The Council Has Spoken!! This Week’s Watchers Council Results – 10/07/2011

The Watcher’s Council

The Council has spoken, the votes have been cast and the results are in for this week, carved eternally in the akashic records of cyberspace.

We had close matches this week in both council and non-Council categories, a measure of the quality of all these entries. And boy, do we have some excellent winners this week!

Race is still cited as a large factor in American politics, almost exclusively by the Left and the Democrats, who depend on identity politics to win elections. In fact, it’s become such a factor that Democrat strategists almost depend on a monolithic black turnout for the Democrats at election time, with the Obama Administration being particularly egregious in this regard. The week’s winner, The Razor. points out exactly How Taking the Black Vote For Granted Is Racist. Here’s a slice of this excellent essay:

I’m a white guy and I don’t claim to understand what it means to be black in the United States although I try. I grew up in a house with a father who worked with black people and spoke about them using an assortment of epithets. When I referred to my late father as a bigot, my elderly mother was shocked and defended him saying that he didn’t have a problem with black people just those he worked with. I grew up in a different era after the Civil Rights struggle had been won, raised by a mother who cultivated a conscience within me, one based on the morality of her strong Roman Catholic faith mixed with egalitarianism arising from her German work ethic. My political heroes were men like Martin Luther King Jr., FDR and Abraham Lincoln. My favorite baseball player electrified the diamond whenever he made it to base: Lou Brock. And the music I listened to with my friends as we explored the woods surrounding our suburban neighborhoods: rap pioneers Grandmaster Flash, the Gap Band and Kurtis Blow.

But appreciating black culture doesn’t mean that I understand what it means to be black. Living in Japan I was regularly discriminated against because I was a foreigner, and that gave me an insight into what it must be like. I’d walk into a store and the clerk behind the counter would watch me suspiciously afraid that I would steal something (and afraid I’d speak English to him). Newspapers regularly insinuated that foreigners were behind all crime even though statistically 95% was carried out by native Japanese. Restaurants with empty seats that I entered suddenly became “full.” Landlords refused to rent an apartment to my wife and I, so the rental agent who assisted us resorted to calling prospective landlords and asking them flat out, “Are you willing to rent to Americans?” After 25 or 30 we found one willing to take the $8,000 bribe known euphemistically as “key money” (reikin) and rented to us. At the English Language school I taught at one of the teachers had been warned not to date a Japanese girl. A few days after that warning he was assaulted by a biker gang and nearly killed, spending 3 weeks in the hospital. For four years there I was a subject of scorn and fascination wherever I went, and it took several years after leaving Japan for me to regain my perspective and love of the Japanese and their culture. But escape from that racist environment was only a plane ticket away, and for a variety of reasons I chose to live there. I recognize that isn’t an option for black Americans.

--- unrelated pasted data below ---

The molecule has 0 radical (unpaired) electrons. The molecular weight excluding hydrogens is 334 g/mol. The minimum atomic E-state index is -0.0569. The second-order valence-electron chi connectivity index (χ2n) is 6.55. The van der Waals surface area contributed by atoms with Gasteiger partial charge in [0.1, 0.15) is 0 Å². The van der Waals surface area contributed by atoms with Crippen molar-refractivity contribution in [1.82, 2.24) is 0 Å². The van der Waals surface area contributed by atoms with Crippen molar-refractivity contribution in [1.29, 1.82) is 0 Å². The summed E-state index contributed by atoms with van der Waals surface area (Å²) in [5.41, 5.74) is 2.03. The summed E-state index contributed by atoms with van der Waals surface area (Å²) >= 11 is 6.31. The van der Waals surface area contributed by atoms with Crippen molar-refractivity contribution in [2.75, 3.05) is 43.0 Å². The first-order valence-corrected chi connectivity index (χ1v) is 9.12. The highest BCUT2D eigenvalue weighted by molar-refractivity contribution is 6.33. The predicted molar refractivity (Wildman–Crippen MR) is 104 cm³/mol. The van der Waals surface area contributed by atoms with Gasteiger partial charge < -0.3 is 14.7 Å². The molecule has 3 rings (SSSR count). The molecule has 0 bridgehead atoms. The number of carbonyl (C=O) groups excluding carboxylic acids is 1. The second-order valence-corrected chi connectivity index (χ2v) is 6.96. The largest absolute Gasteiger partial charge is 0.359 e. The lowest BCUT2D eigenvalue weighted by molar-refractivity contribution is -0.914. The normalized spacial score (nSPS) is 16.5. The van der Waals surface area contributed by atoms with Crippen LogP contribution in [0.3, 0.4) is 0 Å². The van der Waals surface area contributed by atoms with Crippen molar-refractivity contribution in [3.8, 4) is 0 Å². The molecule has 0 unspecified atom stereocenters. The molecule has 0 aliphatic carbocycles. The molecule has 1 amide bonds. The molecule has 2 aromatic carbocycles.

I lived in a very isolated place in Tanzania for a year and that showed me the limits of skin color. The people I associated with shared the same skin color but were very different. The Tongwe tribe that I lived with had avoided Arab slavers during the 15th-19th centuries by hiding in the mountains. They had been forced off the mountains and their small villages into large towns of mixed tribes during President Nyerere’s socialist collectivization experiment known as Ujamaa. They were very poor and viewed as backward by the other tribes, especially the Chagga, the tribe making up most of Tanzania’s ruling elite. I noticed these differences whenever I traveled up Lake Tanganyika from our research site to Kigoma with some Tongwe I hired as guides and helpers. They were quite uncomfortable in town, and acted in the way you would expect someone from Iowa might after stepping foot for the first time in Manhattan, and relied upon me to deal with government officials and merchants even though my command of Swahili was rudimentary. At the time I was noticing the differences between tribes in Tanzania, I was also exposed to the aftermath of the greatest genocide since the Killing Fields in Cambodia. Outside of Kigoma refugee camps had been set up for the Hutus who escaped to northern Tanzania after the Tutsi took over of Rwanda, ending the Hutu’s slaughter there. There was no difference in skin color between Hutu and Tutsi – but like the Tongwe and Chagga they came from cultures different enough to cause trouble. To the Tongwe that meant a lower standard of living and subservience to the Chagga; to the Tutsis it meant slaughter on a horrific scale.

In our non-Council category this week, the honors were carried off by Barry Rubin for Why Most of The Mass Media Can’t Report Honestly on Israel—Or Other Middle East Issues submitted by Joshuapundit.

Here are this week’s full results. Only Snapped Shot was unable to vote this week, but he was not affected by the mandatory 2/3 vote penalty:

Council Winners

Non-Council Winners

See you next week! And don’t forget to follow us on Facebook and Twitter… ’cause we’re cool like that!


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